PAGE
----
Canada: The Tail Wags The Dog: Federal Sector Employee Vetoes Employer`S Appointment Of Investigator

Last Updated: November 29 2016
Article by Stringer LLP

The integration of workplace violence and harassment protections into occupational health and safety legislation has been a theme in Canada for more than half a decade.  Although in Ontario most attention has been paid to significant amendments to the Occupational Health and Safety Act, such as Bill 168 and the more recent Bill 132, legislation in other jurisdictions has also been amended to include provisions dealing with harassment and violence in the workplace.

The federal jurisdiction has enacted some of the most significant reforms.  The Canada Labour Code has regimented requirements for an employer dealing with a harassment complaint that go beyond what is seen in Ontario legislation.  The Code sets out specific procedures and requirements that require specific investigative steps and processes to be implemented by employers in certain situations.  In such instances, the Code requires that an employer appoint a person to investigate a complaint who is "seen by the parties to be impartial." 

A recent case brought into question whether an employee objecting to the appointment of an investigator due to their perceived impartiality is under an onus to justify their position.

In Maritime Employers' Association v CUPE, the complainant had made a complaint of harassment against a co-worker.  The employer appointed a consultant with which it was affiliated to investigate the allegations.  The complainant objected to that appointment, stating that he did not view the investigator as impartial.  The complainant alleged that due to previous discipline he had received from the employer, he would not consider anyone from the employer as impartial and demanded that a third party investigator is appointed.  The employer refused.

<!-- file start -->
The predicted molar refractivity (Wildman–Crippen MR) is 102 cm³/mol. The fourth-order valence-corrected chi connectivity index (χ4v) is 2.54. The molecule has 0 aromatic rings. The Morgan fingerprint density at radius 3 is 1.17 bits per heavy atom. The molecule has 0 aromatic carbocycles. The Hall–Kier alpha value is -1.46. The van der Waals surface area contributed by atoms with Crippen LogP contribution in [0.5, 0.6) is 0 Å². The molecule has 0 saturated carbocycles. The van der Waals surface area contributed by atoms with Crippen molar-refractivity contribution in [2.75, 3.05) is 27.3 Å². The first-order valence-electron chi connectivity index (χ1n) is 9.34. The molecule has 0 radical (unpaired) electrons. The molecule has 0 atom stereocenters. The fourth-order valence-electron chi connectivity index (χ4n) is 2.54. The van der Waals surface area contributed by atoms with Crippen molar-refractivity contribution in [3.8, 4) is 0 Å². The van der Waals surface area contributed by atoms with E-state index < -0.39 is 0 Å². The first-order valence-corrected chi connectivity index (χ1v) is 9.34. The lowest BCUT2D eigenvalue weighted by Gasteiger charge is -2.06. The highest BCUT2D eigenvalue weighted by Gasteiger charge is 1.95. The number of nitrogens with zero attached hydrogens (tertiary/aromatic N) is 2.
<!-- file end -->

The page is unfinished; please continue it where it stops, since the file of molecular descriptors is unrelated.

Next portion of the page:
Ultimately, the employee filed a complaint with the federal Ministry of Labour.  The Ministry of Labour issued orders requiring that the employer appoint a third party investigator seen by the parties as impartial, effectively upholding the employee`s objection to the appointed investigator.

The employer appealed the Ministry`s orders to the Occupational Health and Safety Tribunal Canada.

The employer argued that the question of impartiality must be assessed on an objective basis.  In other words, the question ought to be whether a reasonable person would consider the investigator to be impartial, as opposed to a subjective test that would assess whether the particular party considered the investigator to be impartial.  The employer argued that its interpretation was the only one that would prevent employees from abusing the provision so as to dictate who could conduct an investigation.

The employee asserted that he did not have to justify his subjective opinion that the investigator appointed was not impartial.  In any event, he said that he had justified that opinion on the basis that he perceived any representative of the employer as biased due to his previous disciplinary history.

The Tribunal determined that the words of the legislature meant that the parties had to subjectively agree that the investigator was impartial.  It held that the legislature's words intended that the assessment of impartiality by the parties was to be subjective, and that it would be improper and contrary to the section to apply an objective standard.